Do women CEOs run large firms more effectively than men?

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New research by Mintigo has discovered that women at the top of large organisations produce more profitable results than male CEOs.

Spanning millions of companies in the US with over 100 staff or more than $50 million in revenue, the results show that male CEOs achieve higher revenue per worker in firms that employ up to 1,000 people.

Put them in charge of a company with 1000+ employees though, and female CEOs were found to generate 18 percent higher revenue per employee than male CEOs.

Related: Chris Goward: What’s driving gender and ethnic diversity in the boardroom?

“Mintigo mined the web and used sophisticated predictive algorithms to gather robust data on millions of companies,” the report stated.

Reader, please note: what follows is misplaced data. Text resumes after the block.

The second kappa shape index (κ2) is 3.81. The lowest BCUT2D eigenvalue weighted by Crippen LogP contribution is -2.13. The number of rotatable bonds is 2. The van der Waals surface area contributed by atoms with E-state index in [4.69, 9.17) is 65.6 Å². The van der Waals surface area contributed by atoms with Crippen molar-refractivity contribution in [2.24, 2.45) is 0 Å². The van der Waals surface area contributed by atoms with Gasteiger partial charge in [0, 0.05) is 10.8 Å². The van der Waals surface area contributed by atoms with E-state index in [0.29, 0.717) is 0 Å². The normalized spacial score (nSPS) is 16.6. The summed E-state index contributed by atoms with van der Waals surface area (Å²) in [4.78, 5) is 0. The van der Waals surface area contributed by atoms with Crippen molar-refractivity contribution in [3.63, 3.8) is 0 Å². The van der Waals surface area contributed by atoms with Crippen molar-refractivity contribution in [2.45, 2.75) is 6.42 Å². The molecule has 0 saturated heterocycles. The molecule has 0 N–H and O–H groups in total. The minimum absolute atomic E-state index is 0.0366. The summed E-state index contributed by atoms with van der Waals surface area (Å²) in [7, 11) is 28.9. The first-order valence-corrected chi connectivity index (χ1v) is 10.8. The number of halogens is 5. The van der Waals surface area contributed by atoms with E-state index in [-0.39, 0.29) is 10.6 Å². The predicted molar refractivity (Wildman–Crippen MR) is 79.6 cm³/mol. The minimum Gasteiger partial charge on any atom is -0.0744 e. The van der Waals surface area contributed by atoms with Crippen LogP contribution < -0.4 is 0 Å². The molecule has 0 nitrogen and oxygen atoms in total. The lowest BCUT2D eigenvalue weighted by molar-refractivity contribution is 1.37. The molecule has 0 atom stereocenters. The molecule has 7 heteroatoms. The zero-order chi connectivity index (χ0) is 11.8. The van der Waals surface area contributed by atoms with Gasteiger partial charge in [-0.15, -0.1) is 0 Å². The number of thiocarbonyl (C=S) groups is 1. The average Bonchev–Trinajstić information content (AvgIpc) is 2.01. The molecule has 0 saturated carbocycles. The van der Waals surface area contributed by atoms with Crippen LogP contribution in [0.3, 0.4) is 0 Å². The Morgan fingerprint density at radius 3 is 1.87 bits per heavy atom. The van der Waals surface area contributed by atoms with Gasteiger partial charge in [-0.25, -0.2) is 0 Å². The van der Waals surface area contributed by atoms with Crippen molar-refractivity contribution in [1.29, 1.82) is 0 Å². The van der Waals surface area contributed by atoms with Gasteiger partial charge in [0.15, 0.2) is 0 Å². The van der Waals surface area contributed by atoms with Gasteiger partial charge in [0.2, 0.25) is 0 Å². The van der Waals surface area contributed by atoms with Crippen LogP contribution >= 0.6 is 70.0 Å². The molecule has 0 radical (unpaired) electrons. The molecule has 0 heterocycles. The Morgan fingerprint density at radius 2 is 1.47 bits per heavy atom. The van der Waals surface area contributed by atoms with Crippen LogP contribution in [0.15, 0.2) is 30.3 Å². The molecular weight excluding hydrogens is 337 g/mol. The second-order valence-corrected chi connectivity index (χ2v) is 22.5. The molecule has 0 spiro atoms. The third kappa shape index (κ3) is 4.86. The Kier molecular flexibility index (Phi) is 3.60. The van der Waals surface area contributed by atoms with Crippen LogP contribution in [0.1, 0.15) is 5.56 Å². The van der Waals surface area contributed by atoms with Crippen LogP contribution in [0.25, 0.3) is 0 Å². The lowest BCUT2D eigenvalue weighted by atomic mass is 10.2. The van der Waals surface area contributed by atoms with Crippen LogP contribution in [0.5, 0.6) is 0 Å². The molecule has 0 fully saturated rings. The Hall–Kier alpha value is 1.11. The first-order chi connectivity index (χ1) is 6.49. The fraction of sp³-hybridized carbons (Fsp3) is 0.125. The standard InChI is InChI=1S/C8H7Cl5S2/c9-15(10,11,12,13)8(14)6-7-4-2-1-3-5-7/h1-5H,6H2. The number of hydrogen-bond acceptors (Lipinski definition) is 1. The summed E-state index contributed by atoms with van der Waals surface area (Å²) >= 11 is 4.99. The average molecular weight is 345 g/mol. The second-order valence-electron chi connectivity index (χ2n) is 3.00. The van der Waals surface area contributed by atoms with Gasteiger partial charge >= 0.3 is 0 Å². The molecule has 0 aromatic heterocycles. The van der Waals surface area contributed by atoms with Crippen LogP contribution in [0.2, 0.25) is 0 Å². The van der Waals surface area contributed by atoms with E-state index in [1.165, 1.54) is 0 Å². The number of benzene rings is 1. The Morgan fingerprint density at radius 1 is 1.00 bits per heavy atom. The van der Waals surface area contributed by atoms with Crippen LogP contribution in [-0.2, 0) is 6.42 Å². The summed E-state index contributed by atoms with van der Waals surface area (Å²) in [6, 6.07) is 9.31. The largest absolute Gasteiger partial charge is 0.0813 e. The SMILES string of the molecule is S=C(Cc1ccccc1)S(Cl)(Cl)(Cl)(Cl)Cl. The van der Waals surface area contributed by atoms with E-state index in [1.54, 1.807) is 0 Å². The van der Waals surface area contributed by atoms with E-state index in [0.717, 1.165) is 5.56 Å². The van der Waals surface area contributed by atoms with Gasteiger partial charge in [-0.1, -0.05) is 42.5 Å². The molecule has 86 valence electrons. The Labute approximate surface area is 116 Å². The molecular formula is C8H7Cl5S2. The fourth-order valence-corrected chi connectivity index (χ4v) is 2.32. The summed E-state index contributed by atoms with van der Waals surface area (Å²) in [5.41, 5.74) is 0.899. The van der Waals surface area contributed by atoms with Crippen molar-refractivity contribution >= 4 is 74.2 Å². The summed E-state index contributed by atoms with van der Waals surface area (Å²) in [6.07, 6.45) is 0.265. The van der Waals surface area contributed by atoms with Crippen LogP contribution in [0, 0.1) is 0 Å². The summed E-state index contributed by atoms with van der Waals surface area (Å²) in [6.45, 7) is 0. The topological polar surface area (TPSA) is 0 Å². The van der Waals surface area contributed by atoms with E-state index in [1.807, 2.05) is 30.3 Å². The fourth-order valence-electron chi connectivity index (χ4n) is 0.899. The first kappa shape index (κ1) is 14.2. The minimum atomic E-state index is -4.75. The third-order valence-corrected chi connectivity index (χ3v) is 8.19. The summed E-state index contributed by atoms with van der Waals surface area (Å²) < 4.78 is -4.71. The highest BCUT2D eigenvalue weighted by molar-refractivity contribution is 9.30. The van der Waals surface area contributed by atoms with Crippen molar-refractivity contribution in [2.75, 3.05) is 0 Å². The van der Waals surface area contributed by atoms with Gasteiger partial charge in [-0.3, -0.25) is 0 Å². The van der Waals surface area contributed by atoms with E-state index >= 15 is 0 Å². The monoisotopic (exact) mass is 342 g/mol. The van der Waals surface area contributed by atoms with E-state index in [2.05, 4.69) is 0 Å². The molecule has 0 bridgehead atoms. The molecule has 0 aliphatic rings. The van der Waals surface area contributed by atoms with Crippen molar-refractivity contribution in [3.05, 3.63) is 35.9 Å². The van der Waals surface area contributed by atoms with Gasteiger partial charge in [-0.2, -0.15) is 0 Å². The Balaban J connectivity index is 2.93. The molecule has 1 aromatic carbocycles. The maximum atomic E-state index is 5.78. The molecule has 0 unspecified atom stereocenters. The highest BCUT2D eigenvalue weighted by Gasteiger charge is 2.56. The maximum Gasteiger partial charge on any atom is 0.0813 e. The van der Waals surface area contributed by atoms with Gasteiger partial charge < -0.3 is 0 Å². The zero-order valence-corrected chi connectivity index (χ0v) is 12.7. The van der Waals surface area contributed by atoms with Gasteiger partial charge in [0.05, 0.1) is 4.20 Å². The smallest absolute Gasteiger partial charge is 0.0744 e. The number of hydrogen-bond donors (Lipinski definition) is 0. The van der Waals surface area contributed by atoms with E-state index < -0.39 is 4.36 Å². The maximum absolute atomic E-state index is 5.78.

“Unfortunately, the analysis shows that only 17% of companies have female CEOs.”

The research also investigated leadership styles, finding that firms with female CEOs had more effective marketing, event planning and a greater online presence. Female CEOs tended to inhabit the business-to-consumer space, with male CEOs more recurrent in B2B.

“You are more likely to find a female CEO in healthcare and non-profit, while more likely to find men in manufacturing and construction,” the report stated.

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2 Comments - Write a Comment

  1. This shouldn’t be positioned as a gender issue, but a behaviours issue. I’d like to know the characteristics of the high performing CEOs. Until the conversation shifts to competencies and behaviours, articles like this just propagate and accentuate the gender divide.

  2. It certainly works for me/us in our large, well-known manufacturing/engineering company – and, as a matter of interest, she is neither ‘L’, ‘G’, ‘B’ or ‘T’ (perish the thought!).

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